Lives less ordinary - Page 2

FRAMELINE 2013: Five docs about five great gay men -- plus more at the massive LGBT Film Fest, opening this week

The man himself poses in Gore Vidal: The United States of Amnesia.

A different kind of tragedy is chronicled in Clare Beaven and Nic Stacey's British Codebreaker, about Alan Turing — perhaps the most brilliant mathematician of his era, who basically came up with the essential concept of the modern-day computer (in 1936!) He played a huge role in breaking the Nazi's secret Enigma code, thus aiding an Allied victory. But instead of being treated as a national hero, he was convicted of "gross indecency" (i.e. gay sex) in 1952 and hounded by police until he committed suicide two years later. Half conventional documentary and half reenactment drama (with Ed Stoppard, playwright Tom's son, as Turing), Codebreaker illustrates the cruel price even an upper-class genius could pay for his or her sexuality in the days before Gay Lib.

Two literary lions are remembered in the last of these historical bio-docs. Daniel Young's Swiss Paul Bowles: The Cage Door is Always Open recalls the curious life of a successful American composer turned famous expat novelist. He and wife Jane Bowles moved to post-World War II Tangiers, where they entertained a parade of visiting artists — and, by all accounts, a succession of same-sex lovers. Clips from Bernardo Bertolucci's underrated adaptation of Bowles' literary masterwork The Sheltering Sky (1990) are here alongside input from acquaintances and observers including John Waters and Gore Vidal.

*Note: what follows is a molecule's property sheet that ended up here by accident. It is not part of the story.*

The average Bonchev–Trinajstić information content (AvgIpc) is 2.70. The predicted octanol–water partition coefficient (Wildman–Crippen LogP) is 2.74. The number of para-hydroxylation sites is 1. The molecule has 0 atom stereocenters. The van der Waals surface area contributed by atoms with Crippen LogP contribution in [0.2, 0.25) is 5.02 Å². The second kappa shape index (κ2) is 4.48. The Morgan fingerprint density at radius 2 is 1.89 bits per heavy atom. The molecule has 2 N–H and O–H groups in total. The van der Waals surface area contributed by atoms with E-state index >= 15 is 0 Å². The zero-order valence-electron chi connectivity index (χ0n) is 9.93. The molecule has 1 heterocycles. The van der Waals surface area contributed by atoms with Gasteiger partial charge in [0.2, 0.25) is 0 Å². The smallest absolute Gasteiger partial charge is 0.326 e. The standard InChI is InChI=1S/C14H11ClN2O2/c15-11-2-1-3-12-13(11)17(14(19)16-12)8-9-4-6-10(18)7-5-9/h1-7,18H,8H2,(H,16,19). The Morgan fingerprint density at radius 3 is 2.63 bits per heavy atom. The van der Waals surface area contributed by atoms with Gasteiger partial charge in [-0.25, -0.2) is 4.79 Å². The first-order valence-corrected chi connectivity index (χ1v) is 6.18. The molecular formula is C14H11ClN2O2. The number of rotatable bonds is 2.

The latter is the whole focus in Nicholas Wrathall's Gore Vidal: The United States of Amnesia, and what could be better than that? Perhaps undervalued as a frequently very fine novelist because he was so prolific (and popular), he's considered here primarily as a public intellectual — a term that seems positively antiquated in our climate of pundits and ranters — and fierce lifelong critic of American hypocrisy in all its forms, especially the political. He was a scold (or a "correctionist," as he put it), albeit of the wittiest, most clear-headed and informed type. Among myriad highlights here are seeing him on TV reduce friend-rival Norman Mailer to sputtering fury, shred the insufferable right-wing toady William F. Buckley, and make poor Jerry Brown squirm under his effortless tongue-lashing.

Endlessly quotable ("We've had bad Presidents in the past but we've never had a goddam fool," he said of George W. Bush), obstinately "out" from an early age if never very PC in his views ("Sex destroys relationships ... I'm devoted to promiscuity"), Vidal is aptly appreciated here as "a thorn in the American Establishment, of which by birth he is a charter member." There will never be anyone quite like him — but we sure could use some who are at least in the general ballpark. *


June 20-30, various venues

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